So when I stumbled on the channel of William Larkham Jr., I was surprised, entertained, enlightened and hooked. William lives in the extreme outback of Labrador. He calls it The Big Land, and the name of his channel is Big Land Trapper. He has an incredibly quaint Newfie or fish accent from the Maritimes that is endearing ( spice becomes "spoice" and weasel becomes "wizzle").  He films himself and his life from the Christmas celebrations to trapping to harvesting fish and game to gathering berries and playing with his children.  In spite of the fact that he shows seal hunting, trapping and fishing, it is an incredibly classy show.  Tasteful as well.  He doesn't do the hunting gore.  All of his efforts, whether they be working on a North Atlantic shrimp trawler, or crab fishing, or hunting ptarmigan, are all done to eke out a living in a place where you can't drive to.  There are roads and snowmobiles, but getting to the Big Land is a challenge best served going by ferry.  It is a fascinating look into the lives of people who live in remote North American places.

The production is visibly home made. At times he has covered the microphone of the camera and the sound dies out.  When things get exciting, the camera shifts away as he deals with the situation. He recently got a Go-Pro camera that enhanced the filming.  But you don't mind these things, because it is pure authenticity.  It is obvious from the videos, that he is a nice, classy, hard-working guy, and the most improbable reality star that you will ever see.  And his channel is addictive.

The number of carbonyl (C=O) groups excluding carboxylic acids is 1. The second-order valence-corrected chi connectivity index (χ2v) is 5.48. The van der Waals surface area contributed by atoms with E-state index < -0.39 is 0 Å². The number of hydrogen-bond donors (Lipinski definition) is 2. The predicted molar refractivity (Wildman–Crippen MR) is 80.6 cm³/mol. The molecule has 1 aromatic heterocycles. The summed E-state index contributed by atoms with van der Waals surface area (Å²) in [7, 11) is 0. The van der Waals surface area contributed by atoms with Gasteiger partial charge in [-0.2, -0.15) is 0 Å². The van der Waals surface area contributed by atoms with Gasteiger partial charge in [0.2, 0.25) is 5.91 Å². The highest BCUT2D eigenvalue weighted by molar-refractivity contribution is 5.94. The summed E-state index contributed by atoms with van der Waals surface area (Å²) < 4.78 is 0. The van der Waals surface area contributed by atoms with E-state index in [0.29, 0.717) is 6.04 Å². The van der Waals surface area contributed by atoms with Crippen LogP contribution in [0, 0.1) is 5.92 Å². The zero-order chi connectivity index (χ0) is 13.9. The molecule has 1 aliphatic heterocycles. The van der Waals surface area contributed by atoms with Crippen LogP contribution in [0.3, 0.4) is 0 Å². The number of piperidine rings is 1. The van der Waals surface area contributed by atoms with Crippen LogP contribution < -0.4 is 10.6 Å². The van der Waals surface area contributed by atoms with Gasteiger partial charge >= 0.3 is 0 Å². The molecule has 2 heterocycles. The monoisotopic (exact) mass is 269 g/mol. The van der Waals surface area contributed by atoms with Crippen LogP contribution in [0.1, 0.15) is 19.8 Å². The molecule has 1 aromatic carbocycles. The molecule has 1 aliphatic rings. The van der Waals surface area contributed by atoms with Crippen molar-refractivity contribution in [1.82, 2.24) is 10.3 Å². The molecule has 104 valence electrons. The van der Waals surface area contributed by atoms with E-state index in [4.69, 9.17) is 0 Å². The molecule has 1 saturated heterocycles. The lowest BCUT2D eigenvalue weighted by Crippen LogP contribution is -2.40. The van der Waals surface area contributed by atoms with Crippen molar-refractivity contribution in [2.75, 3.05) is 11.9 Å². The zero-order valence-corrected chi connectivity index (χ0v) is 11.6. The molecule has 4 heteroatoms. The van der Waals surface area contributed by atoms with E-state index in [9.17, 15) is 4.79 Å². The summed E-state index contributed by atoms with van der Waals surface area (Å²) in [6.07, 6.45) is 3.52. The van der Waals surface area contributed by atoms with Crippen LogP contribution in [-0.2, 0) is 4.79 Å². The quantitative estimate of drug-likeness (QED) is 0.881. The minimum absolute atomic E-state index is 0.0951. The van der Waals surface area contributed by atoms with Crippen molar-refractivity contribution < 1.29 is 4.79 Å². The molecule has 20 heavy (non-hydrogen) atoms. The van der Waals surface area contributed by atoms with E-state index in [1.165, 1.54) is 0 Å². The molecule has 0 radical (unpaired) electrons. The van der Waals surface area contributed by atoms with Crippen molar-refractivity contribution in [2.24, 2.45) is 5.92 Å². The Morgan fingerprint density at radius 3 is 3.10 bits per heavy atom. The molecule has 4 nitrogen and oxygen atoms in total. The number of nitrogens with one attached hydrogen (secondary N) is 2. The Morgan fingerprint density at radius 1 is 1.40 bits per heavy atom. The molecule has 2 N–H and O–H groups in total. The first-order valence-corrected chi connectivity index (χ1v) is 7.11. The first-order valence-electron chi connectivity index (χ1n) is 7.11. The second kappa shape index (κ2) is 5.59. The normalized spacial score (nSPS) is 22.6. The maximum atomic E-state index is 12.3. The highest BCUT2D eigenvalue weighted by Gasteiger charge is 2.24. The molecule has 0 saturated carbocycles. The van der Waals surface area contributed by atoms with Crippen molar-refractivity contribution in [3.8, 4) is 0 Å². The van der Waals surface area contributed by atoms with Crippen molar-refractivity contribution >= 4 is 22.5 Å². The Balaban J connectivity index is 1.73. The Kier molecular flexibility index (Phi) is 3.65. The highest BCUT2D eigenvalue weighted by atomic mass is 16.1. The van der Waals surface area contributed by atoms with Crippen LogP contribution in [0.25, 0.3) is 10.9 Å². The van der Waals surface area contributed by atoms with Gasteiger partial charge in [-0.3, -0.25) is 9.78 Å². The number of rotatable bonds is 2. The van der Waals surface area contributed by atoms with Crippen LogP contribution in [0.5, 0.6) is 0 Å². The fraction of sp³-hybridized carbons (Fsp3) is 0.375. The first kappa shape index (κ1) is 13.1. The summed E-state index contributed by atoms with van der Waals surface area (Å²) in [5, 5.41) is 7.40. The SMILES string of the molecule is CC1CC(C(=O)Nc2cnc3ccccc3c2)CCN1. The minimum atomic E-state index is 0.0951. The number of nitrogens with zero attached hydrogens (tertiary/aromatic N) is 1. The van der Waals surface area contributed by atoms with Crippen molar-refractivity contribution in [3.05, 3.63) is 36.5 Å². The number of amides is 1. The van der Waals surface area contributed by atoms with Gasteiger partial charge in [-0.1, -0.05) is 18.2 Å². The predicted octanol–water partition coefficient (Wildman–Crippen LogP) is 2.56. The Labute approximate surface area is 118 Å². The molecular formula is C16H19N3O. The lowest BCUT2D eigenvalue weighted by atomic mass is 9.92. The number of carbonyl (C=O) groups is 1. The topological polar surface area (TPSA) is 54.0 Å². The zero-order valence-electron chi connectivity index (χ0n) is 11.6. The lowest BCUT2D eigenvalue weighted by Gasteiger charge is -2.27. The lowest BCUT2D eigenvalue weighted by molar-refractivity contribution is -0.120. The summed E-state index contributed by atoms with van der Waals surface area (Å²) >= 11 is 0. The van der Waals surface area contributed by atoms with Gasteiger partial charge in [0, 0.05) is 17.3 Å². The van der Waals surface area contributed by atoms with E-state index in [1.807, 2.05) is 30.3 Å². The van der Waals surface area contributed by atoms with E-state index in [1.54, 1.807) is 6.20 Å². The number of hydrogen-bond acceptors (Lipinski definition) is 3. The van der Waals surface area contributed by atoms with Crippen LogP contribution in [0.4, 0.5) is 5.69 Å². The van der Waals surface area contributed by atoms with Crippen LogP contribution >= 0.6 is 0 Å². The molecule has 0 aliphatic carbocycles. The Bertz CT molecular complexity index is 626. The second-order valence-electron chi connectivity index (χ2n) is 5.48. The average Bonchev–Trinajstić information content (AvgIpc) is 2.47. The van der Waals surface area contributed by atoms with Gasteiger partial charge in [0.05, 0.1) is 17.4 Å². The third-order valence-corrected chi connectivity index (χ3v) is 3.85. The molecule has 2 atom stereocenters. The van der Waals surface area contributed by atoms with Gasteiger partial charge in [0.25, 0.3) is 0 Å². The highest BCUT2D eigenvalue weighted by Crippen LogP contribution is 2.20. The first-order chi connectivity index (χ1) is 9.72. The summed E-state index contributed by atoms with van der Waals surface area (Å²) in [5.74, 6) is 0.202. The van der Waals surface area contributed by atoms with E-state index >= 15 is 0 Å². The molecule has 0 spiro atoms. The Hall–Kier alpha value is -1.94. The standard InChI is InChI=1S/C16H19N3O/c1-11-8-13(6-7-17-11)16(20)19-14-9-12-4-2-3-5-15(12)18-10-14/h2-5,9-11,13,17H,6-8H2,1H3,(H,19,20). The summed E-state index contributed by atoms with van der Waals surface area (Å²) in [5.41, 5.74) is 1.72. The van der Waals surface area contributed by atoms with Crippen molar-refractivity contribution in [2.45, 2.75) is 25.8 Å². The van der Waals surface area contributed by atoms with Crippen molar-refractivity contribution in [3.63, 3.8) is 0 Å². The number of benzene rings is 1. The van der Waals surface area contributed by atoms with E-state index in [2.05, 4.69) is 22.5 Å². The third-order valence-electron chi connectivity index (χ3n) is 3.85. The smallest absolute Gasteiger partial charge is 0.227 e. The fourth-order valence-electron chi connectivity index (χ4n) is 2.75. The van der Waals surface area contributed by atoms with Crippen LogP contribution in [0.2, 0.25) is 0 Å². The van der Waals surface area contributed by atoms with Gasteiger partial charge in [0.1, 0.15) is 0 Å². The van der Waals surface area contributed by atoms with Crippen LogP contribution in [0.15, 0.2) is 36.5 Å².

When I get to thinking about the future of work and jobs and such, I often wonder what comes next in the Brave New World. With 3D printers, we won't need to buy cheap crap from China. With artificial intelligence and robots, many jobs will be lost in manufacturing and manual labor.  The future of work for many, can be providing content and getting paid for it.  In this way, people create their own jobs, in their own niches.  It makes sense with the aid of technology, that people can create their own television channels.  They are already doing it on Youtube, and there could be further technology incarnations (developers take note, here is an opportunity).

Sponsors are already jumping on the bandwagon.  They find these Youtube channels and send product which gets featured by the grateful recipients.  This will be a burgeoning aspect of creating your own television channel in terms of generating a revenue stream and supporting yourself.  You don't need a million viewers.  You need 500-5000 views per video, and you could be self-sustaining.  Several woodworking channels are already making a living from Youtube views.

So if you are looking for some reality entertainment, mosey over to William's channel:

http://www.youtube.com/channel/UCC9db2q5xdqOJJGbAwD_azA

It is wholesome, hearty, informative and highly entertaining. The embedded video above shows an Innuit (Eskimo) winter or Christmas tradition in Labrador.    Click on his advertising links to generate some income for him, and if you like his stuff, send him some product or beer or spoices.  You will be contributing to the future of television.

Note: I haven't met or communicated with William Larkham yet, but his channel has sharpened my curiosity about Labrador, but probably only during the summer months.